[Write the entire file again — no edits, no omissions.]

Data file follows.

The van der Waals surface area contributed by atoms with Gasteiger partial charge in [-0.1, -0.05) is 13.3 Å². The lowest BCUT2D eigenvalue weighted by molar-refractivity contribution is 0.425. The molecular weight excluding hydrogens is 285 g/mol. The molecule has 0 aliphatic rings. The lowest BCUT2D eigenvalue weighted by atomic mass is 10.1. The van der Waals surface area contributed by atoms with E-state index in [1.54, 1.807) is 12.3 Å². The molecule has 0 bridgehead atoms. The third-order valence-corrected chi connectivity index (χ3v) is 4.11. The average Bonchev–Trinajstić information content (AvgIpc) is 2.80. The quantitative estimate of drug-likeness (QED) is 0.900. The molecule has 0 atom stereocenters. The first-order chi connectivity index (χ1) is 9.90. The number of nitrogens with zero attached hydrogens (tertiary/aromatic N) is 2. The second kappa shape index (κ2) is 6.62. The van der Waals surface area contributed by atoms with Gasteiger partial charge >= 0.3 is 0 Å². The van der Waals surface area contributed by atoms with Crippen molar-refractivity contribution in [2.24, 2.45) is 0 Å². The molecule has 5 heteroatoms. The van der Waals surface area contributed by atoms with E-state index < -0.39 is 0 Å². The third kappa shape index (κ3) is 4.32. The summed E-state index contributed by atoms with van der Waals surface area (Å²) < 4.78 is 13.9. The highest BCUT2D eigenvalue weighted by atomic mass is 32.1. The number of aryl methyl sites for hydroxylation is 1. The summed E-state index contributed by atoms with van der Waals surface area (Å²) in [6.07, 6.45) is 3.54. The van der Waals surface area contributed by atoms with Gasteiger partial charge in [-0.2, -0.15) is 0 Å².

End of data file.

The van der Waals surface area contributed by atoms with Gasteiger partial charge in [-0.1, -0.05) is 13.3 Å². The lowest BCUT2D eigenvalue weighted by molar-refractivity contribution is 0.425. The molecular weight excluding hydrogens is 285 g/mol. The molecule has 0 aliphatic rings. The lowest BCUT2D eigenvalue weighted by atomic mass is 10.1. The van der Waals surface area contributed by atoms with E-state index in [1.54, 1.807) is 12.3 Å². The molecule has 0 bridgehead atoms. The third-order valence-corrected chi connectivity index (χ3v) is 4.11. The average Bonchev–Trinajstić information content (AvgIpc) is 2.80. The quantitative estimate of drug-likeness (QED) is 0.900. The molecule has 0 atom stereocenters. The first-order chi connectivity index (χ1) is 9.90. The number of nitrogens with zero attached hydrogens (tertiary/aromatic N) is 2. The second kappa shape index (κ2) is 6.62. The van der Waals surface area contributed by atoms with Gasteiger partial charge >= 0.3 is 0 Å². The van der Waals surface area contributed by atoms with Crippen molar-refractivity contribution in [2.24, 2.45) is 0 Å². The molecule has 5 heteroatoms. The van der Waals surface area contributed by atoms with E-state index < -0.39 is 0 Å². The third kappa shape index (κ3) is 4.32. The summed E-state index contributed by atoms with van der Waals surface area (Å²) < 4.78 is 13.9. The highest BCUT2D eigenvalue weighted by atomic mass is 32.1. The number of aryl methyl sites for hydroxylation is 1. The summed E-state index contributed by atoms with van der Waals surface area (Å²) in [6.07, 6.45) is 3.54. The van der Waals surface area contributed by atoms with Gasteiger partial charge in [-0.2, -0.15) is 0 Å².